Padalka worked on the Russian SRV-K2M condensate water processor, replacing its F-R filter reactor (catalyst), a periodic task.

Gennady also conducted the periodic inspection of the SRV-K2M’s sediment trap insert (VU) in the SM. [The VU insert was last inspected on 10/31/11 and before that replaced with a spare on 6/3. The Russian SRVK-2M converts collected condensate into drinking water and dispenses the reclaimed potable water.]

FE-3 Acaba set up the SLAMMD (Space Linear Acceleration Mass Measurement Device) equipment in COL in front of the HRF-1 rack, with Calibration Arm and Calibration Mass to perform control run for calibration. Afterwards, Joe measured his body mass, followed in suit later by Akihiko and Sunita. Afterwards, Suni powered off, disassembled and stowed SLAMMD hardware including the SLAMMD Accessories Kit. [SLAMMD, performed first on Expedition 12 in December 2005, provides an accurate means of determining the on-orbit mass of humans spanning the range from the 5th percentile Japanese female to the 95th percentile American male. The procedure, in accordance with Newton’s 2nd Law of Motion, finds the mass by dividing force, generated by two springs inside the SLAMMD drawer, by acceleration measured with a precise optical instrument that detects the position versus time trajectory of the SLAMMD guide arm and a micro controller which collects the raw data and provides the precise timing. The final computation is done via portable laptop computer with SLAMMD unique software. To calculate their mass, crewmembers wrap their legs around a leg support assembly, align the stomach against a belly pad and either rest the head or chin on a head rest. For calibration, an 18-lbs. mass is used at different lengths from the pivot point, to simulate different mass values. Crew mass range is from 90 to 240 lbs.]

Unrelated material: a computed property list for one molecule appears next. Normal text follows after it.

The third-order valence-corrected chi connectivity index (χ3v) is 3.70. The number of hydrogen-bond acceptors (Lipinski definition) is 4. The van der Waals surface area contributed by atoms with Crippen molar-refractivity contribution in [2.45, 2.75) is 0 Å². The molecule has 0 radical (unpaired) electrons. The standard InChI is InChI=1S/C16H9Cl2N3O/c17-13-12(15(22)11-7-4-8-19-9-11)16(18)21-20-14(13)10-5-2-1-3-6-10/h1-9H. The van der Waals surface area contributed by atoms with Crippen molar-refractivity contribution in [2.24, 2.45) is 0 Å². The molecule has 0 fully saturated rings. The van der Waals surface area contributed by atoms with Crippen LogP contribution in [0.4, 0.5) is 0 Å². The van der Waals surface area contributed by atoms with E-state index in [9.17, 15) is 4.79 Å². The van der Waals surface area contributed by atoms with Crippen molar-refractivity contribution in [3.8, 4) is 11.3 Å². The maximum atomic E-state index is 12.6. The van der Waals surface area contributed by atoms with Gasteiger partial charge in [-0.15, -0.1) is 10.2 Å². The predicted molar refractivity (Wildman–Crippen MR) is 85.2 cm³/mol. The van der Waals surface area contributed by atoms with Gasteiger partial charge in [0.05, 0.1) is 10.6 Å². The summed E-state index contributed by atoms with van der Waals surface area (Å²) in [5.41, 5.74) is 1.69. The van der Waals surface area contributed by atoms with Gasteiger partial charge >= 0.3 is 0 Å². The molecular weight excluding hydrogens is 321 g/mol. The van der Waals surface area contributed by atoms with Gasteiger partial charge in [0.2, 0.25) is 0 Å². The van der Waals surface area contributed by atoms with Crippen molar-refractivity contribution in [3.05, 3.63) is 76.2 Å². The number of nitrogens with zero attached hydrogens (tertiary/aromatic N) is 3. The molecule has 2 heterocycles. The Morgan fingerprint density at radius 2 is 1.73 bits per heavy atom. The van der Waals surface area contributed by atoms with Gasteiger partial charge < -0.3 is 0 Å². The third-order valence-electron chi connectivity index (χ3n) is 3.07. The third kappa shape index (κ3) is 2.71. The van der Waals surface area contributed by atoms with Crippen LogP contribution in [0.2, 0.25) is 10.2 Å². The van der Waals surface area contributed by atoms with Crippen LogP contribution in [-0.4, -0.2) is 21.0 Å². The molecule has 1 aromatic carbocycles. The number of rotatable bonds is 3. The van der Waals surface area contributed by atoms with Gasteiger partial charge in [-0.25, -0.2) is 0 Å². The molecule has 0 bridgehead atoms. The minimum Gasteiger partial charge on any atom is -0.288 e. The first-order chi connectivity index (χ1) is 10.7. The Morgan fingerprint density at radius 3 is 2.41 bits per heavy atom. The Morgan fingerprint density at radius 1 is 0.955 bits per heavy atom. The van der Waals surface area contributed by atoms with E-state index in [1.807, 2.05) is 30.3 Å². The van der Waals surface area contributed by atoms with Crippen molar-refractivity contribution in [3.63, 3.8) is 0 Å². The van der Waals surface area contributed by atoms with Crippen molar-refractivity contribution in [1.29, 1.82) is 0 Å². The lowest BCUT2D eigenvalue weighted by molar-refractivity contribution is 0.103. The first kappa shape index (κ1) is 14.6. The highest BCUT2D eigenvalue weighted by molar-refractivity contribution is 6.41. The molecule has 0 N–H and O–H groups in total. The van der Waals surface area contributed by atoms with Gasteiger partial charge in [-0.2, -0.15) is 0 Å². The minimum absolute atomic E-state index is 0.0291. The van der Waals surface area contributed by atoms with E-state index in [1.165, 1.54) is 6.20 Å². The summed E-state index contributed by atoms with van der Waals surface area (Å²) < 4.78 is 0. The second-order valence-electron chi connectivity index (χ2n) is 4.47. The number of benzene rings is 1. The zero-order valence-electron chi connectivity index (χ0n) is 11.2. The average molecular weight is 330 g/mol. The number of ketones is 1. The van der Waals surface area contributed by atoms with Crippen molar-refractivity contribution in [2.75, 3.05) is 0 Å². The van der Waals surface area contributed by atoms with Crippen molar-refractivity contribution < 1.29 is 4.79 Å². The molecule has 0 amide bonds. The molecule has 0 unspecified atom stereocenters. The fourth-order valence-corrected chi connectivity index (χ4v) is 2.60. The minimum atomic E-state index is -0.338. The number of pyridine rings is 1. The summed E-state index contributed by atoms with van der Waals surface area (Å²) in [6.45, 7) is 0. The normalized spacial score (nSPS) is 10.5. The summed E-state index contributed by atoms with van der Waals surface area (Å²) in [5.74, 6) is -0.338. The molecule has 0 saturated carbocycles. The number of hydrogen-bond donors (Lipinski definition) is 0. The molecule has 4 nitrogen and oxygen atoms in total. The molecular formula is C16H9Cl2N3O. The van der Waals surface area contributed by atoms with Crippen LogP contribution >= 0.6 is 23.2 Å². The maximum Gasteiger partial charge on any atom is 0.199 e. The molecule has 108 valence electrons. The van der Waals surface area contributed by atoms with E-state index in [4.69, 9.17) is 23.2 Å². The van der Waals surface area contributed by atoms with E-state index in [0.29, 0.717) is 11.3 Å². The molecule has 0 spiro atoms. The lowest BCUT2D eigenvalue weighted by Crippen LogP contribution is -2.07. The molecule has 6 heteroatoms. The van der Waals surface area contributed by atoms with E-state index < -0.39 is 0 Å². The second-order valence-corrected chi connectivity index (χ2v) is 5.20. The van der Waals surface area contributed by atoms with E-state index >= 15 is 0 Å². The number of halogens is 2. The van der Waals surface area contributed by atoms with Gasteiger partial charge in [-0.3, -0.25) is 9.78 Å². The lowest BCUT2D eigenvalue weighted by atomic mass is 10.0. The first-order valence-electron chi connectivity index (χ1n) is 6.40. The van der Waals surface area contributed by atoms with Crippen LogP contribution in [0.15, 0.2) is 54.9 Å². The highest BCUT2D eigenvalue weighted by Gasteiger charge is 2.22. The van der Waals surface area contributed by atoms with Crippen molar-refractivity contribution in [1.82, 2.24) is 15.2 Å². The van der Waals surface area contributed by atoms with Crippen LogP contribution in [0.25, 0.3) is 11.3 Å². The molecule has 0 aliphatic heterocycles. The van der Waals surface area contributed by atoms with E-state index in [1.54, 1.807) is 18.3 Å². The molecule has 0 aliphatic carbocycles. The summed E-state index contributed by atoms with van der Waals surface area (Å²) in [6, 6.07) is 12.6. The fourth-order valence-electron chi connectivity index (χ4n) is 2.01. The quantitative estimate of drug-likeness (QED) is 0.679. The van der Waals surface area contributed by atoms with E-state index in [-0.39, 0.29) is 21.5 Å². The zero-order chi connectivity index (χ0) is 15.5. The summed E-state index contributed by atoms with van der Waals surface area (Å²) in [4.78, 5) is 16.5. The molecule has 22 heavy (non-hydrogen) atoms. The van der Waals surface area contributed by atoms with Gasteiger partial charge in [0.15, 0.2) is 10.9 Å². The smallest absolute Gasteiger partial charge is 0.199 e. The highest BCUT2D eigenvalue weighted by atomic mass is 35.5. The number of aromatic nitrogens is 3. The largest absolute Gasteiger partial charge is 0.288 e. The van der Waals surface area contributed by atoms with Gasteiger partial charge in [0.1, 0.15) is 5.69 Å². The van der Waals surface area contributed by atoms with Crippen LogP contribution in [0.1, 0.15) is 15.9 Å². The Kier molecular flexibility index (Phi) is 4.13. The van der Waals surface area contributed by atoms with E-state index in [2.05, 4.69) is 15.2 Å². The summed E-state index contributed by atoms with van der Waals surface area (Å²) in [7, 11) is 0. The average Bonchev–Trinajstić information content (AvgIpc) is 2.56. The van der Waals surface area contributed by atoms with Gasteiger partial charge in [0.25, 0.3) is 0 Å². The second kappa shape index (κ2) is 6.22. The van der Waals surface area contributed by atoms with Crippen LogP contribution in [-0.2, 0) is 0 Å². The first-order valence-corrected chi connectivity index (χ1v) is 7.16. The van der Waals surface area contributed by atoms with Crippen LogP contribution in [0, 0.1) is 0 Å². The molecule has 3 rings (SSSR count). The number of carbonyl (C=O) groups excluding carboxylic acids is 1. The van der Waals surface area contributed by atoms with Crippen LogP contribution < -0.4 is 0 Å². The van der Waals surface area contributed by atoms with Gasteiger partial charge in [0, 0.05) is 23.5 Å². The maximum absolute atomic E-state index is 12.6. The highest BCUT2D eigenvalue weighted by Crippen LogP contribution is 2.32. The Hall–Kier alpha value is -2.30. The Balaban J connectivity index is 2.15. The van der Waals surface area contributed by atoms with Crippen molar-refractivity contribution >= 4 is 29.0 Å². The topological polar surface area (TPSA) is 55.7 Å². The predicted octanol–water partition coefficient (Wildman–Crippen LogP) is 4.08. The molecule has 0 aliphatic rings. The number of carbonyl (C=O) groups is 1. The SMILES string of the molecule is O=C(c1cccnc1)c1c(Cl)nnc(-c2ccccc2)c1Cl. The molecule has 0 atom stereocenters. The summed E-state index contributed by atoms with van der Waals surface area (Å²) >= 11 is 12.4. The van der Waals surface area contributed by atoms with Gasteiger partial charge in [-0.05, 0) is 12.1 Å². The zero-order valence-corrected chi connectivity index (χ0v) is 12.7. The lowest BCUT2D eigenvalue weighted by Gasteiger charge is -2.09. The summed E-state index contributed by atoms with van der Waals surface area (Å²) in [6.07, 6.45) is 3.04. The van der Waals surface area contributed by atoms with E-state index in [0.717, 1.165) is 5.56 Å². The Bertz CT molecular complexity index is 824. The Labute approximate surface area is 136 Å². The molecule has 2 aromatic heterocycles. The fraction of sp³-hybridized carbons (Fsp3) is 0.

In preparation for Progress M-16M/48P (#415) docking at the DC1 (Docking Compartment) nadir port tomorrow at ~9:24pm EDT (assuming 4-orbit rendezvous mode), Gennady Padalka & Yuri Malenchenko worked through an abbreviated 2-hr refresher OBT (Onboard Training) for the TORU teleoperator system, which provides a manual backup mode to the Progress’ KURS automated rendezvous radar system. The drill was supported by ground specialist tagup. [The drill included procedure review, rendezvous, docking data and rendezvous math modeling data review, fly-around, final approach, docking and off-nominal situations (e.g., video or comm loss). Three different flight conditions were simulated on the RSK1 laptop. The TORU teleoperator control system lets a SM-based crewmember perform the approach and docking of automated Progress vehicles in case of KURS failure. During spacecraft approach, TORU is in “hot standby” mode. Receiving a video image of the approaching ISS, as seen from a Progress-mounted docking television camera (“Klest”), on a color monitor (“Simvol-Ts”, i.e. “symbol center”) which also displays an overlay of rendezvous data from the onboard digital computer, the crewmember would steer the Progress to mechanical contact by means of two hand controllers, one for rotation (RUO), the other for translation (RUD), on adjustable armrests. The controller-generated commands are transmitted from the SM’s TORU control panel to the Progress via VHF radio. In addition to the Simvol-Ts color monitor, range, range rate (approach velocity) and relative angular position data are displayed on the “Klest-M” video monitor (VKU) which starts picking up signals from Progress when it is still approximately 9 km away. TORU is monitored in real time from TsUP over RGS (Russian Ground Sites) and via Ku-band from Houston, but its control cannot be taken over from the ground.]